The Eastern Partnership May Need Reform Given Change in US Foreign Policy

The Eastern Partnership May Need Reform Given Change in US Foreign Policy

Washington’s engagement in European security affairs is uncertain given that its pivot to Asia looks set to continue under Biden’s presidency. With demand for further action by Brussels against Belarusian authorities for violence and human rights abuses in the country, the EaP may need to assume a greater foreign policy capability given the likelihood of a diminished US strategic presence in Europe.

The crisis in Belarus and the outbreak of conflict in Nagorno-Karabakh are testing the European Union’s capability to act as a source of regional security. Political instability, violations of human rights and ethnic conflict within members of the Eastern Partnership (EaP) is calling into question Brussels’s foreign policy strategy to further integrate six former Soviet states with the EU.

Meanwhile, both Republican and Democrat candidates in this year’s presidential election have been clear in their intention to refocus US foreign policy on the rise of China and the security of the Asia-Pacific region. 

Unless changes are made to the EaP to provide Brussels with a greater foreign policy presence, the EU as the key player that guarantees stability in its Eastern neighborhood may be uncertain.

The EaP integration strategy based on conditionality limits its regional stabilisation capability

The Eastern Partnership was launched in 2009 with the objective to deepen the economic-political relations between the EU and the former Soviet states of Belarus, Ukraine, Moldova, Georgia, Armenia and Azerbaijan. In 2017, in an attempt to bring these countries closer to the European fold, policymakers in Brussels proposed 20 deliverables by 2020 in social, political, economic and legal areas. This initiative followed a similar approach to that taken by the strategy of conditionality in the accession process of the former Warsaw Pact states in Central and Eastern Europe.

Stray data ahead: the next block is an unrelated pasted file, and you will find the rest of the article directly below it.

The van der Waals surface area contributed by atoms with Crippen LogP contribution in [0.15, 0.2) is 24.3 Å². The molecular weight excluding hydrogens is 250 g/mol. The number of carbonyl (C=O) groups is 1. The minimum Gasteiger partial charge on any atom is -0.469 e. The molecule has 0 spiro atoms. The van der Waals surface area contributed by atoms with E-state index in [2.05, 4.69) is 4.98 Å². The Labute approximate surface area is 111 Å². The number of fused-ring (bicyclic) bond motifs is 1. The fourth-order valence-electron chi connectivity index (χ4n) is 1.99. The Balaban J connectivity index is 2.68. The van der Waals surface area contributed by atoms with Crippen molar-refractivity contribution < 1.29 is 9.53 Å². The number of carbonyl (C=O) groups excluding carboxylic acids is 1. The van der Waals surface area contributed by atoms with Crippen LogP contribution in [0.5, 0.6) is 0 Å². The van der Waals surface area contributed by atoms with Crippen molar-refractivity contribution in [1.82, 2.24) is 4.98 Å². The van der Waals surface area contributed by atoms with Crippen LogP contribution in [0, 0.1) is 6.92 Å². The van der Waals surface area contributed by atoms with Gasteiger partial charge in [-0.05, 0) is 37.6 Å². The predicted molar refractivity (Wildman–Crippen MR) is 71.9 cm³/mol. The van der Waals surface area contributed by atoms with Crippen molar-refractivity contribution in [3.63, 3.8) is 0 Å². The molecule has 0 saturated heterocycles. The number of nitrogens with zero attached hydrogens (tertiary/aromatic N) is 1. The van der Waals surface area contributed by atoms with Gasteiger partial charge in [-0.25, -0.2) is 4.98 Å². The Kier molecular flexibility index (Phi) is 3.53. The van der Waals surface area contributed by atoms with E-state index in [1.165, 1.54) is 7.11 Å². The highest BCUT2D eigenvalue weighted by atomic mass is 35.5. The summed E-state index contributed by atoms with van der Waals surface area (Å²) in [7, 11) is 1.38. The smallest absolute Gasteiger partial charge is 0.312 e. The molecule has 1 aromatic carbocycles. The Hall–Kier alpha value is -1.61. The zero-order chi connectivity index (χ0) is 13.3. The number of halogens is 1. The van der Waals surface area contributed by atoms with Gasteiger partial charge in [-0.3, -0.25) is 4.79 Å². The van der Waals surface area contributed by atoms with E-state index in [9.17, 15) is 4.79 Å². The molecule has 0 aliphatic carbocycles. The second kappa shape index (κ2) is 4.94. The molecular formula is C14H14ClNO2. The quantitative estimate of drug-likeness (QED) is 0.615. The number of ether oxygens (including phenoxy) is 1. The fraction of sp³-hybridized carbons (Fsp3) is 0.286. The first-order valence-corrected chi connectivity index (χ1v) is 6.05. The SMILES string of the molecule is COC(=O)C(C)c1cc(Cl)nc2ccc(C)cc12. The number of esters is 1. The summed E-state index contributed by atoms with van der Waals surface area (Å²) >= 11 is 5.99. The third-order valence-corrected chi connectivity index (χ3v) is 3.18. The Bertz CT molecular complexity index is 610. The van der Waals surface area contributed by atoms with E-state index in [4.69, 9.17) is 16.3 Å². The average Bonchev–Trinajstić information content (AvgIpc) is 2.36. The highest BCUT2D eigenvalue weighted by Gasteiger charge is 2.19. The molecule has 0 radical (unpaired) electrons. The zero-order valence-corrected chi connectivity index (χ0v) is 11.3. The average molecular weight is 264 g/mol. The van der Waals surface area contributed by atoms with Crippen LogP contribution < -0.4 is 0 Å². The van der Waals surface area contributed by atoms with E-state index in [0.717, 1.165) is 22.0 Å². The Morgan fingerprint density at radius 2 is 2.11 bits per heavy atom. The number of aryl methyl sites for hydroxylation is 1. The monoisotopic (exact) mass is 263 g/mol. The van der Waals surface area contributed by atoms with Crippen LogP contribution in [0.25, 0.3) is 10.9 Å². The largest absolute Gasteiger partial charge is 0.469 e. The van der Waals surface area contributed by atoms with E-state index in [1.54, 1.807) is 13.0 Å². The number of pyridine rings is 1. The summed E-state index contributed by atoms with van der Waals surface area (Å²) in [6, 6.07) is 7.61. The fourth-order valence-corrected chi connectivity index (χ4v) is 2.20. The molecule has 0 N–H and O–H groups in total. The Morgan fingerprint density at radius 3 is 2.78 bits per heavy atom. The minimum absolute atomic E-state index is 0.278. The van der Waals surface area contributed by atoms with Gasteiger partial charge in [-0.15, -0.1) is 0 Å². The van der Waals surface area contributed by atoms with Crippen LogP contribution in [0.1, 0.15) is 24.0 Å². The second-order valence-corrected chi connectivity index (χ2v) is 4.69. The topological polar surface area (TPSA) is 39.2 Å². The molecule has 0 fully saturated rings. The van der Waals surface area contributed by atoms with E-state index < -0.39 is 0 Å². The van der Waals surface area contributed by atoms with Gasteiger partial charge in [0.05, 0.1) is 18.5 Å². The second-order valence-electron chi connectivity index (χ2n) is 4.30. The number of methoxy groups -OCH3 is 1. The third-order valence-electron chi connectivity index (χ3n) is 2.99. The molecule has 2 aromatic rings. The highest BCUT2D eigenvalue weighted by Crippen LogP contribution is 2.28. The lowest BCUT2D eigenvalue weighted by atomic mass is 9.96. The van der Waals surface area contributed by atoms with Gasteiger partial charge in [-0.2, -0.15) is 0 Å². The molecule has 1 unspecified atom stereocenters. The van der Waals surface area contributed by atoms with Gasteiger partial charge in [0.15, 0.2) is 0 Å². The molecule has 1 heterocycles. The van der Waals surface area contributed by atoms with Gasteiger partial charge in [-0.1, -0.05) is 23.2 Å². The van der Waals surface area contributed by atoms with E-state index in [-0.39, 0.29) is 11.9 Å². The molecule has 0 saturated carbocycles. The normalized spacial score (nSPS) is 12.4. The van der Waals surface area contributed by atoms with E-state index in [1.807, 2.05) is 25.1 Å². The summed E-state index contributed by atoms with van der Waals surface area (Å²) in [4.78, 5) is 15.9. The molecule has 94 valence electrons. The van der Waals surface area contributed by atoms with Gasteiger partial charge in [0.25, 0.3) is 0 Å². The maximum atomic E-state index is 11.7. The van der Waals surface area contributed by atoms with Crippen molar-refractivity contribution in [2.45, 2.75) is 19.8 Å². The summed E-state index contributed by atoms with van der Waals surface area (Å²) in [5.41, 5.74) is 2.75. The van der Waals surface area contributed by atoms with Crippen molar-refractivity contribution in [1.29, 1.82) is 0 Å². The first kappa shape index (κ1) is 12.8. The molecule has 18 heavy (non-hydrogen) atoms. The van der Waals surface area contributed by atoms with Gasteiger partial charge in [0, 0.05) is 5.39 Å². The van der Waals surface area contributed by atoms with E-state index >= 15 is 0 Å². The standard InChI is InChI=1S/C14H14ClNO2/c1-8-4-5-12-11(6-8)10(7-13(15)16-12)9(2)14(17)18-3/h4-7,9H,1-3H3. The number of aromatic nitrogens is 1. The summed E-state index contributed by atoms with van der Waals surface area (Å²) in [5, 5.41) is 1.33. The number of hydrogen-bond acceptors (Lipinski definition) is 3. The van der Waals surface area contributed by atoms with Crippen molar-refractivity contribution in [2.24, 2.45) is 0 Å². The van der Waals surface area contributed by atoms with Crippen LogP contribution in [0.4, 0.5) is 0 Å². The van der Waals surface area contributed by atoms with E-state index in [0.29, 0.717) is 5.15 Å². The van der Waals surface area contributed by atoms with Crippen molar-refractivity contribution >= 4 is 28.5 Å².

The European Union provided a ‘road-map’ for membership in the form of the Copenhagen Criteria, which stated that accession was conditional on meeting certain requirements that consolidate the rule of law, a market economy and an ability to effectively implement measures outlined in the acquis communautaire. The democratic and economic transformation of Central and Eastern Europe secured by EU enlargement in 2004-07 reinforced the case that conditionality should be used in the case of the former states of the USSR in an effort to incentivize reforms. 

The EaP so far treads carefully in its engagement with the post-Soviet space in order not to challenge Russia since the Ukrainian crisis while employing conditionality to strengthen EU influence in the region. 

While it has brought the partner states closer to the EU through the establishment of Deep and Comprehensive Free Trade Areas and visa liberalisation regimes, the EaP specifically omits a pathway towards EU membership. It also invests very little in security-related assistance. The conclusions in May on the Eastern Partnership policy beyond 2020 fails to address the lack of investment in cyber security despite Russian deployment of disinformation campaigns

The soft approach of the Partnership comes after the French president, Emmanuel Macron, called for Brussels to reset its relations with Moscow at the Munich Security Conference earlier this year. While in Germany, ostpolitik prevails as Merkel believes that stabilisation of the region can only be achieved with Moscow’s involvement in the process. There seems to be no indication that the EaP will shift its approach towards engagement with the post-Soviet space given the risk of a strong Russian reaction.